News flash! While Americans blissfully planned their Memorial Day barbeques the U.S. Congress extended for four years the dubious Patriot Act and narrowly rejected efforts to bring to a close the war in Afghanistan. If it seems to you like these decisions were made with very little debate or public discussion, you are correct.
First for the Patriot Act renewal (S 990), President Obama signed the extension into law via auto pen last Friday despite promises to address the law’s myriad privacy and transparency problems. Add another chapter to the Obama book of broken promises along with ending the Iraq War, scaling back involvement in Afghanistan, addressing the country’s immigration problem, and renegotiating one-sided trade deals like NAFTA.
The startling thing about all of this is the lack of fanfare, public outrage, and congressional deliberation or debate surrounding the renewal of one of the most controversial laws ratified in recent American history. Even more troubling is the significant amount of support in Congress for the Patriot Act’s renewal, with the Senate voting 72-23 in favor and the House approving by a margin of 250-153. With the exception of valiant efforts by Senators Rand Paul (R-KY) and Patrick Leahy (D-VT), the opposition appeared to go down without a fight.
This writer has commented extensively over the years on the Patriot Act’s obvious flaws. Former Republican Congressman and presidential candidate Bob Barr argued concisely in a December 6, 2005 column that the Patriot Act poses a serious problem for the country on several grounds. These problems include sneak and peak searchers conducted without informing a person they have been under surveillance; allowing the government to "obtain secret court orders" to collect information on individuals; broadening the definition of domestic terrorism to possibly ensnare those who are "simply protesting government policies;" and allowing the government to procure roving wiretaps "without specifying either the identity of the target or the phone to be tapped."
In short, the Patriot Act represents the epitome of Big Government largess and a shining example of a policy which explicitly mocks the ideals of open, transparent, honest government. The Patriot Act’s renewal allows liberty-loving citizens to see clearly that the Obama/Biden administration may differ from the Bush/Cheney administration in name, but they march in lockstep when it comes to advancing policies that tighten government’s vice grip over our civil liberties.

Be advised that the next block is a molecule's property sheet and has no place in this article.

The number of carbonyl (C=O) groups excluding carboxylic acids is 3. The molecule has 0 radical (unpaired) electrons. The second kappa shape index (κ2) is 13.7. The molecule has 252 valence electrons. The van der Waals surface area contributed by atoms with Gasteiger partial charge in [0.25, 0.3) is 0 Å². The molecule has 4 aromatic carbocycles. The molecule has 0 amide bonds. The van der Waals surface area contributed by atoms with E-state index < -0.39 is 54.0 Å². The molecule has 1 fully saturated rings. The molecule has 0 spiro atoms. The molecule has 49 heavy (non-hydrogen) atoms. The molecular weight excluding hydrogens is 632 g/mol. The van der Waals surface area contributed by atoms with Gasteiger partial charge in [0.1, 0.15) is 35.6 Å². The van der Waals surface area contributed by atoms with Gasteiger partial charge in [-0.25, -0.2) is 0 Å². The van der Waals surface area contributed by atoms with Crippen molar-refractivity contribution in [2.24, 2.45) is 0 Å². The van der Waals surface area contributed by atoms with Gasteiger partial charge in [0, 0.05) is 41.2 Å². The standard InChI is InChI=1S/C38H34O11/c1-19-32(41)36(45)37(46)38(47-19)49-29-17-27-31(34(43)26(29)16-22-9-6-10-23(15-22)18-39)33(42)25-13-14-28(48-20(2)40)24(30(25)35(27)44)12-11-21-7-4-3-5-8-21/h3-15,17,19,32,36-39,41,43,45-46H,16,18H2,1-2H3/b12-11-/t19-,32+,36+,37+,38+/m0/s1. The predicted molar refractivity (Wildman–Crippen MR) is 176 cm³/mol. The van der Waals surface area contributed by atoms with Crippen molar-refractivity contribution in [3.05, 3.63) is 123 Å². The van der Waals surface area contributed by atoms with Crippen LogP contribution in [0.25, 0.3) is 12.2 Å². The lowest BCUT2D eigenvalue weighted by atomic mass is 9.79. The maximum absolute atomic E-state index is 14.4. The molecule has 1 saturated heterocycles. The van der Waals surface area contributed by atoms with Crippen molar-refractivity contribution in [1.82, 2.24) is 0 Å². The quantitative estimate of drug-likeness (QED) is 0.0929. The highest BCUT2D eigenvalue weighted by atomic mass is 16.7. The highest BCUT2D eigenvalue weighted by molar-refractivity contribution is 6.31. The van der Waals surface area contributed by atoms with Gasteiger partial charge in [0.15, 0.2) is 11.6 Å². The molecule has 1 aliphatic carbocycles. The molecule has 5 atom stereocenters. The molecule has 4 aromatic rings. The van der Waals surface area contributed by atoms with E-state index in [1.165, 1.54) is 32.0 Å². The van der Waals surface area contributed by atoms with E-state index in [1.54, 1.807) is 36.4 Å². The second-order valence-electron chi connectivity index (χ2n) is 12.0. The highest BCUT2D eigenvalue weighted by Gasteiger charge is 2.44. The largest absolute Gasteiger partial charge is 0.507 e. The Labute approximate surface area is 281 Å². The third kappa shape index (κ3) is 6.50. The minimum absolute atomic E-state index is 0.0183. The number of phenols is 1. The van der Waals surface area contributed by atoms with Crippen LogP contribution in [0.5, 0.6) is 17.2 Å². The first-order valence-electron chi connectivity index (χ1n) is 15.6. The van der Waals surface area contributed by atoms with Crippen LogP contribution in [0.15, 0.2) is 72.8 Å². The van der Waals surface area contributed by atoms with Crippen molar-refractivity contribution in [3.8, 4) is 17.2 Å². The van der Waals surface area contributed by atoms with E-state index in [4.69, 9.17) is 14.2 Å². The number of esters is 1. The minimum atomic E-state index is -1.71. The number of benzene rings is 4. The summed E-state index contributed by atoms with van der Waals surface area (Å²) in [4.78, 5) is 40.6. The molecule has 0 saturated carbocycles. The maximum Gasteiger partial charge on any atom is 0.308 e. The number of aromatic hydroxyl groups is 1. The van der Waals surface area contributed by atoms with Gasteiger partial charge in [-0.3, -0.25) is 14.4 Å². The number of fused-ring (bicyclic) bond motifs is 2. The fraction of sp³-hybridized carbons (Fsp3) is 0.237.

Second, the U.S. House narrowly defeated Amendment 44 to HR 1540 on May 26 requiring "President Obama to draw down the 100,000 U.S. troops now in Afghanistan," according to the Philadelphia Inquirer. As this column has argued in the past, the combined cost of the wars in Iraq and Afghanistan—which now exceeds $1.19 trillion—is utterly disastrous. The wars together have represented a tragic loss of fortune, blood (of both Americans and civilians), and common sense. The price tag on the war in Afghanistan alone has eclipsed the $418 billion mark. These figures are not sustainable and are outright unreasonable.
Politicians in Washington and across the country who are arguing for austerity measures to curb spending on governmental programs should look no further than the two wastefully expensive wars being fought at this time. 204 members of the House bravely voted to expedite the end of this war while 215 voted to cling to the failed war policy of both the Bush and Obama administrations. These same 215 members that voted against the Afghanistan withdrawal have lost their opportunity to be taken seriously on their push for austerity measures in other areas. They should not be able to claim legitimacy under any circumstances on other issues pertaining to spending control since they voted to continue breaking the bank to fight the longest war in American history that has no end in sight.